Wednesday, April 11, 2012

Judge denies request for limo fare injunction

by Duane W. Gang, The Tennessean, 4/11/2012

A federal judge has denied a request from a group of budget limousine companies to temporarily block Metro government from enforcing a $45-per-trip minimum fare.

In an 18-page opinion issued Monday, U.S. District Judge Kevin H. Sharp said the three budget limo and car-service companies did not prove a “substantial likelihood of success” that the minimum fare violated their constitutional rights. (link)
This is disappointing but this issue is not over. There is still a good chance that Metro's price-fixing of limousine services may be overturned. Back in January, the Court denied Metro's motion to have the lawsuit dismissed.  In that ruling, the opinion stated “Courts have repeatedly recognized that protecting a discrete interest group from economic competition is not a legitimate governmental purpose,” quoting Craigmiles v. Giles, a 2002 case that the Institute for Justice, the same public-interest law firm that is representing the victims of limo price-fixing,  won on behalf of casket retailers in Tennessee. The casket retailers in that case, like the affordable car services in this case, were being locked out of the marketplace by a cartel of well-connected individuals. The casket retailers won their case.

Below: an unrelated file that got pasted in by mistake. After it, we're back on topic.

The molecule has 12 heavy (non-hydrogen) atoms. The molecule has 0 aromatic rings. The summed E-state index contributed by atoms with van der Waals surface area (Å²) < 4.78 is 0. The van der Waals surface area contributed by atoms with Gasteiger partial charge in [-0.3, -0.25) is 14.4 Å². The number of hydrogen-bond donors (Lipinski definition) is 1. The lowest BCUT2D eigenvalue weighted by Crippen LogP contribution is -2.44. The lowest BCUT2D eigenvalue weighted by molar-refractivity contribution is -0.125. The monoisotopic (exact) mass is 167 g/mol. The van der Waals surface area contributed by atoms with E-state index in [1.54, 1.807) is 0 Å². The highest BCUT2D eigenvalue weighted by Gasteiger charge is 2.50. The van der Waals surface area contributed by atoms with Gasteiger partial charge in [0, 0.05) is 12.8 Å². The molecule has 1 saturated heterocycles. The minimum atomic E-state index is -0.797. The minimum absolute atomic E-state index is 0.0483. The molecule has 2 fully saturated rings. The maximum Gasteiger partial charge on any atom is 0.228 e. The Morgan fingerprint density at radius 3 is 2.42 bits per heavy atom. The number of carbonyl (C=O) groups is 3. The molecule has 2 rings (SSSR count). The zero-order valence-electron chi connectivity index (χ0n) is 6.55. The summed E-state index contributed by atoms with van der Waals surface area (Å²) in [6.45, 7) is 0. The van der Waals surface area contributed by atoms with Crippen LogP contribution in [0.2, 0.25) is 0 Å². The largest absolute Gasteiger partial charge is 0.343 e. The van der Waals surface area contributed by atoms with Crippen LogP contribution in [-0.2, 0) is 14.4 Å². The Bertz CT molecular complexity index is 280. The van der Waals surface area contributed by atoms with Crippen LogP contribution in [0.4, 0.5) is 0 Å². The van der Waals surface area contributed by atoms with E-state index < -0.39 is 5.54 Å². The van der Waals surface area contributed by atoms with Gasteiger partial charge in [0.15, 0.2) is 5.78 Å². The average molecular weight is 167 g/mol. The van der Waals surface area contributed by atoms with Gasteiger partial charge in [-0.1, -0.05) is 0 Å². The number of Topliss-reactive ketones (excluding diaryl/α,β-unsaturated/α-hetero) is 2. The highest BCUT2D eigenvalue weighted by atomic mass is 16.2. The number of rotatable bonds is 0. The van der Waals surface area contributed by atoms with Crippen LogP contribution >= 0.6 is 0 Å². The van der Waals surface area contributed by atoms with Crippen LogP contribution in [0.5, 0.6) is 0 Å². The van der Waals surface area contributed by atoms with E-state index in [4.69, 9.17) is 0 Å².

The problem with not granting the injunction against enforcing the $45-per-trip minimum fare however is that by the time the court rules on the merit of the case, the city, by forcing the economy limo companies to charge the minimum fare and by a use of police-state-like intimidation and harassment tactics may have driven the competition out of business. Justice delayed is often justice denied. We will have to wait and see.

For additional facts and commentary on this issue, follow this link

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1 comment:

  1. I always advise my friends to travel in limousine because I myself select this vehicle for comfortable journey.
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